But Gary Glenn, director of the American Family Association of Michigan, says schools can ban student groups that promote risky behavior -- and it has already been done, he adds.
The "risky behavior" they're truly afraid of is the behavior of tolerance. It just won't do if their children learn to accept others and refuse to take on the bigoted attitudes of their parents. Risky behavior, indeed.
""Sex-based clubs"? That's a little sensationalist, don't you think? Obviously these people think GSAs are really just orgies on school grounds where all the poor straight kids get turned gay..."
You mean they're not?
In all seriousness, I was a Congressional Aide back when the Equal Access law was passed, and it was clear during the House debate on it that it was intended to cover any and all student groups. The debate covered religious groups (the primary beneficiaries, of course), political associations, academics-related clubs, sports groups, culture groups, careers groups: Everybody. You still can't brings drugs or guns on campus, but you can get together and talk about it if you wish.
How conservatives can say liberals want a nanny state and then endorse the Forest Hills decision is just weird.
Using the same argument, schools should also ban Jehovah's Witnesses Bible study groups. Being a Jehovah's Witness can be risky, especially if you need a blood transfusion, so surely school administrators should protect the innocent children from these dangerous views?
The most galling thing about this is the sheer hypocrisy of the religious right, regarding free speech and expression by students. Schools don't have to allow extra-curricular clubs. When they don't, the religious right gripes that students should be allowed to form Bible clubs. In a school that allows extracurricular clubs, the religious right complains about student clubs that don't suit their narrow agenda.
The bottom line is that they want the public schools to sanction their religious views. And that is precisely what the 1st amendment forbids.
I'm still chuckling over the mixed metaphor: "spreading some manure around to grease the skids." That only works if the manure is fresh, so maybe it's an appropriate image for AFA after all....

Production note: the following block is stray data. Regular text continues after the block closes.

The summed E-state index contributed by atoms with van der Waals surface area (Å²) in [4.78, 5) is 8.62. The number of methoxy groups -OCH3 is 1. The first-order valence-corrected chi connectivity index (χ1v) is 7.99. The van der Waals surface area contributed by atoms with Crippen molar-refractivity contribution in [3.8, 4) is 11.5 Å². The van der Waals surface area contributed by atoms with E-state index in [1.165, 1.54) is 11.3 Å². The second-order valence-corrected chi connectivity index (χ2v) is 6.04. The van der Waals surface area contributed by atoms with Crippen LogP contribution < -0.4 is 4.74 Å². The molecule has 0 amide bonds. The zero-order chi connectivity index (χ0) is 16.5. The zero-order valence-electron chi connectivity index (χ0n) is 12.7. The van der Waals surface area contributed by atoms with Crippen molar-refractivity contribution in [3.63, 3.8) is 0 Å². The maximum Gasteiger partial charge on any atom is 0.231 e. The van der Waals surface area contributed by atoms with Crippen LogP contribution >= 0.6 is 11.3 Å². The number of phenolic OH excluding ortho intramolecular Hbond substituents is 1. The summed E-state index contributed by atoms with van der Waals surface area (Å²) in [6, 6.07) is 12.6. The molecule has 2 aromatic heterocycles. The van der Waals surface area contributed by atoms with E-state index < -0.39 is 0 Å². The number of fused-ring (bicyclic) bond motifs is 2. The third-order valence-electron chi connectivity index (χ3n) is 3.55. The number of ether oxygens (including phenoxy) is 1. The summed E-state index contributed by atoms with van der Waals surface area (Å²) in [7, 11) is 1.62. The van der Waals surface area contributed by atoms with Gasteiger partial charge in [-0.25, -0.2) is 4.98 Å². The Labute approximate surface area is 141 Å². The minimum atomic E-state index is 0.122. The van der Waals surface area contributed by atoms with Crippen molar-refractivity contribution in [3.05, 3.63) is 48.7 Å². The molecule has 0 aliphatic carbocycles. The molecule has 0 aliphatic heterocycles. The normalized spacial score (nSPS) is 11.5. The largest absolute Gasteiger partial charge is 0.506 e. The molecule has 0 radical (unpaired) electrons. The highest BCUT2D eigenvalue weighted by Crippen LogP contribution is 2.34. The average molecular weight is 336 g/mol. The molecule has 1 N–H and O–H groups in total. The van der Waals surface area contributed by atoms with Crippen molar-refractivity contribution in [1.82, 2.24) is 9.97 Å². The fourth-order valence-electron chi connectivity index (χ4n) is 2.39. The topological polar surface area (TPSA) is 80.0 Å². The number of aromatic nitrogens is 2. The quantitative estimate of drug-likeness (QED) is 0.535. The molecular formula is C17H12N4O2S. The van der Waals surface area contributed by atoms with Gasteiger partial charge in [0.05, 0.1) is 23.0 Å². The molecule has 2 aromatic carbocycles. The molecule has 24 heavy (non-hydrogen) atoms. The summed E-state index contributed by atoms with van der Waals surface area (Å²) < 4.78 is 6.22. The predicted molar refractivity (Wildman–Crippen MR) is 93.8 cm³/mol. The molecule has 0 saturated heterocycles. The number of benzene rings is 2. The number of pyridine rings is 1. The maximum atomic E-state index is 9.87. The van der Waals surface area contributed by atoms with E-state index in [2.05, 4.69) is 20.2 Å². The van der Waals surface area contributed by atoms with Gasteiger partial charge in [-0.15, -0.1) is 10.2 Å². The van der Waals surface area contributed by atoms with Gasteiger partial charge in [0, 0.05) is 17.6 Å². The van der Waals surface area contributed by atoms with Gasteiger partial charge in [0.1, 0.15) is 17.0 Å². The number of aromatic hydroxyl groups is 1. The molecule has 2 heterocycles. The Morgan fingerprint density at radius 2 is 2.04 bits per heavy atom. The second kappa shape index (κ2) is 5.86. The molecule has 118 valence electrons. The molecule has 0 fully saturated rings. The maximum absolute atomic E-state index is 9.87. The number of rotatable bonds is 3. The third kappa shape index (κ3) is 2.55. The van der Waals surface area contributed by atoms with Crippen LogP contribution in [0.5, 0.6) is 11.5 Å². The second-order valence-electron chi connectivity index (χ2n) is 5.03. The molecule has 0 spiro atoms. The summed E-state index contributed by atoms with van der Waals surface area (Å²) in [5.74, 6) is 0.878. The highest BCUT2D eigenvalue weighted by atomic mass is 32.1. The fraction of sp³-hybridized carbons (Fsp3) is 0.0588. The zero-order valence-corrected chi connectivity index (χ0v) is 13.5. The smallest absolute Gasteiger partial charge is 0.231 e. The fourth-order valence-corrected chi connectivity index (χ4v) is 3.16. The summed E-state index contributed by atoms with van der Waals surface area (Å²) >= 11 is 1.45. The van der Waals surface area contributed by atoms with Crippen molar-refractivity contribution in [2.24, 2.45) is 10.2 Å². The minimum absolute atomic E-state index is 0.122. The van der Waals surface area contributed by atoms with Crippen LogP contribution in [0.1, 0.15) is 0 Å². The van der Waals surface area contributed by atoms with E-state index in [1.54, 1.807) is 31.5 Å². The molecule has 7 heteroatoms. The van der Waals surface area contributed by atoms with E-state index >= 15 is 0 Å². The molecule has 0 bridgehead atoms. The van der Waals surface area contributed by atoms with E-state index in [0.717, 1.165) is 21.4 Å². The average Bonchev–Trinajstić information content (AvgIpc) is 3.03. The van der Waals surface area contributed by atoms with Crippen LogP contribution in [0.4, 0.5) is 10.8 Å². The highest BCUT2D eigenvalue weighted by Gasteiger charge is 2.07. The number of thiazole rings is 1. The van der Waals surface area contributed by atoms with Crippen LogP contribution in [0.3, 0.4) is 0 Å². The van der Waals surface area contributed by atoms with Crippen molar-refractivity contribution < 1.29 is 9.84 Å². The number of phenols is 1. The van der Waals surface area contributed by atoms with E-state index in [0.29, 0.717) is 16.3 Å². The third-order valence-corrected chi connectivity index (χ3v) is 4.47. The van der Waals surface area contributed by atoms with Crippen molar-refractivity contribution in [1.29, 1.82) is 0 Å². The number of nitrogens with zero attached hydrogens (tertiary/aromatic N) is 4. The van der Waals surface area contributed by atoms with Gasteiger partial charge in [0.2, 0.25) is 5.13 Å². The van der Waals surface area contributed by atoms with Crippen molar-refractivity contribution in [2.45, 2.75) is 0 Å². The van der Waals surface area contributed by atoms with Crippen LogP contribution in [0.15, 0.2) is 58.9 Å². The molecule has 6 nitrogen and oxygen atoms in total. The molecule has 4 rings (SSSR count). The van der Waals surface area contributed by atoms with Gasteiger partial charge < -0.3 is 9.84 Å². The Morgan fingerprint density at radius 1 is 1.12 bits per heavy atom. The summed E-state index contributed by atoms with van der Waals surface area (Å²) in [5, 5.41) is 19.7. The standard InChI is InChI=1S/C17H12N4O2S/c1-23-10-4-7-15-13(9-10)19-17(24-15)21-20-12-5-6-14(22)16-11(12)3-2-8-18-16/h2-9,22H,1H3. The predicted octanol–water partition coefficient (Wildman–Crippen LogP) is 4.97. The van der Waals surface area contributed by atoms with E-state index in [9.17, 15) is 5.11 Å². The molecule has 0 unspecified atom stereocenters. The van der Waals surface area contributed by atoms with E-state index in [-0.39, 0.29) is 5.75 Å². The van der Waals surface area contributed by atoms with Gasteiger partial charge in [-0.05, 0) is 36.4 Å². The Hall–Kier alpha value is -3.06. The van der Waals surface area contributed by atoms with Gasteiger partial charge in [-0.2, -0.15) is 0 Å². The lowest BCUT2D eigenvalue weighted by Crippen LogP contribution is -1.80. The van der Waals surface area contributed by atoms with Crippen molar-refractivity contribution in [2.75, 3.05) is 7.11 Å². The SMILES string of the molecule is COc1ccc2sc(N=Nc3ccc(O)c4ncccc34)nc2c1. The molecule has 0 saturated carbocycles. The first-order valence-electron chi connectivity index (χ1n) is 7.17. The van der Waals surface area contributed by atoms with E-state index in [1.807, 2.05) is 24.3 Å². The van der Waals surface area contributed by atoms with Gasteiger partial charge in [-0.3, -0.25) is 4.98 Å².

Hell, why pick on the JW's? Regular ol' garden-variety fundamentalism is harmful to your mental health, and leads to intolerance-based hate crimes. Let's shut all those fuckers down too.
Fubdamentalism, properly understood, is no more harmful to mental health than any other philosophical belief. Even if one accepts all of Torrey's "Fundamentals," there is no requirement to go beyond that and stigmative others based upon various bits of OT text. There are those who take realism or positivism -- even atheism -- to ridiculous extremes as well.
Fundamentalism is perfectly compatable with metaphorical interpretations of Bible passages, as well as the idea that correct understanding involves sometimes complex hermeneutics. According to Luther's priesthood of the individual, each person will craft their own hermeneutics, and hence have her own understanding of scripture.
Misunderstanding has come about because powerful groups -- especially in my Southern Baptist denomination -- have insisted that there is only one correct interpretation of scripture. That movement, which started in 1980, is now starting to ebb. The political identification of many evangelicals with the Republican party is starting to wane as well, as even Baptists can figure out when they are being used.
Peace be to you, brother sdanielmorgan.
Fubdamentalism, properly understood, is no more harmful to mental health than any other philosophical belief.
I think this is rubbish hence I disagree.
But given my leanings I tend to agree with this:
According to Luther's priesthood of the individual, each person will craft their own hermeneutics, and hence have her own understanding of scripture
although this gives me pause:
Misunderstanding has come about because powerful groups -- especially in my Southern Baptist denomination -- have insisted that there is only one correct interpretation of scripture.
This sounds to much like one true scotsman just wearing different clothes. It is actually rather amusing.
According to Luther's priesthood of the individual, each person will craft their own hermeneutics...
Did Luther use the word "hermeneutics?" What is it in the German of his time? And what the hell does that word mean, anyway?